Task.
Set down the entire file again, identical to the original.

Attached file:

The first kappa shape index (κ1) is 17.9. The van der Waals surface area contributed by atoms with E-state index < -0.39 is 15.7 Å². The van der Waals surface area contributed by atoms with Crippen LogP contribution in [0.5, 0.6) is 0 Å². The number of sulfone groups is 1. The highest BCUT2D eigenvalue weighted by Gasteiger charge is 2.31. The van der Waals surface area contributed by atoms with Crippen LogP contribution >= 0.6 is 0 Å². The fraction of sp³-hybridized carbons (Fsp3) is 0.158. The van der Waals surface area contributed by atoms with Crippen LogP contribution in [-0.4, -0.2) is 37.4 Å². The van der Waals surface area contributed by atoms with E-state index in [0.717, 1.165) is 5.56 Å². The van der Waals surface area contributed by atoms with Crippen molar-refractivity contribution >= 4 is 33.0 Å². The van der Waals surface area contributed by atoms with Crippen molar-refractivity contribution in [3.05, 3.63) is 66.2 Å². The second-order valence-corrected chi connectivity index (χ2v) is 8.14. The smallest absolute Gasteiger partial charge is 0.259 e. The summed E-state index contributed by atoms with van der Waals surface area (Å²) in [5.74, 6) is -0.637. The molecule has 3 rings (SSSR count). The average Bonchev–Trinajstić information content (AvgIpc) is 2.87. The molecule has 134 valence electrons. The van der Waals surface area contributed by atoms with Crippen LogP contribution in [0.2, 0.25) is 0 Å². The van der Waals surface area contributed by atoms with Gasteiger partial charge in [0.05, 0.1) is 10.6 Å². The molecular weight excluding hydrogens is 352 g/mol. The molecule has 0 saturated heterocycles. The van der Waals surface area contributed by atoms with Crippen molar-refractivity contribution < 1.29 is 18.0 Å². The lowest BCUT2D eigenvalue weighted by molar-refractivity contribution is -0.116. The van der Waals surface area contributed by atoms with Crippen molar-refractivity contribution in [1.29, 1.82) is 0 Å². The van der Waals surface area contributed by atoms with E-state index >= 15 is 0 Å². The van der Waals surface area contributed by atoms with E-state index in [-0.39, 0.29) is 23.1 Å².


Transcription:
The first kappa shape index (κ1) is 17.9. The van der Waals surface area contributed by atoms with E-state index < -0.39 is 15.7 Å². The van der Waals surface area contributed by atoms with Crippen LogP contribution in [0.5, 0.6) is 0 Å². The number of sulfone groups is 1. The highest BCUT2D eigenvalue weighted by Gasteiger charge is 2.31. The van der Waals surface area contributed by atoms with Crippen LogP contribution >= 0.6 is 0 Å². The fraction of sp³-hybridized carbons (Fsp3) is 0.158. The van der Waals surface area contributed by atoms with Crippen LogP contribution in [-0.4, -0.2) is 37.4 Å². The van der Waals surface area contributed by atoms with E-state index in [0.717, 1.165) is 5.56 Å². The van der Waals surface area contributed by atoms with Crippen molar-refractivity contribution >= 4 is 33.0 Å². The van der Waals surface area contributed by atoms with Crippen molar-refractivity contribution in [3.05, 3.63) is 66.2 Å². The second-order valence-corrected chi connectivity index (χ2v) is 8.14. The smallest absolute Gasteiger partial charge is 0.259 e. The summed E-state index contributed by atoms with van der Waals surface area (Å²) in [5.74, 6) is -0.637. The molecule has 3 rings (SSSR count). The average Bonchev–Trinajstić information content (AvgIpc) is 2.87. The molecule has 134 valence electrons. The van der Waals surface area contributed by atoms with Crippen LogP contribution in [0.2, 0.25) is 0 Å². The van der Waals surface area contributed by atoms with Gasteiger partial charge in [0.05, 0.1) is 10.6 Å². The molecular weight excluding hydrogens is 352 g/mol. The molecule has 0 saturated heterocycles. The van der Waals surface area contributed by atoms with Crippen molar-refractivity contribution < 1.29 is 18.0 Å². The lowest BCUT2D eigenvalue weighted by molar-refractivity contribution is -0.116. The van der Waals surface area contributed by atoms with Crippen molar-refractivity contribution in [1.29, 1.82) is 0 Å². The van der Waals surface area contributed by atoms with E-state index >= 15 is 0 Å². The van der Waals surface area contributed by atoms with E-state index in [-0.39, 0.29) is 23.1 Å².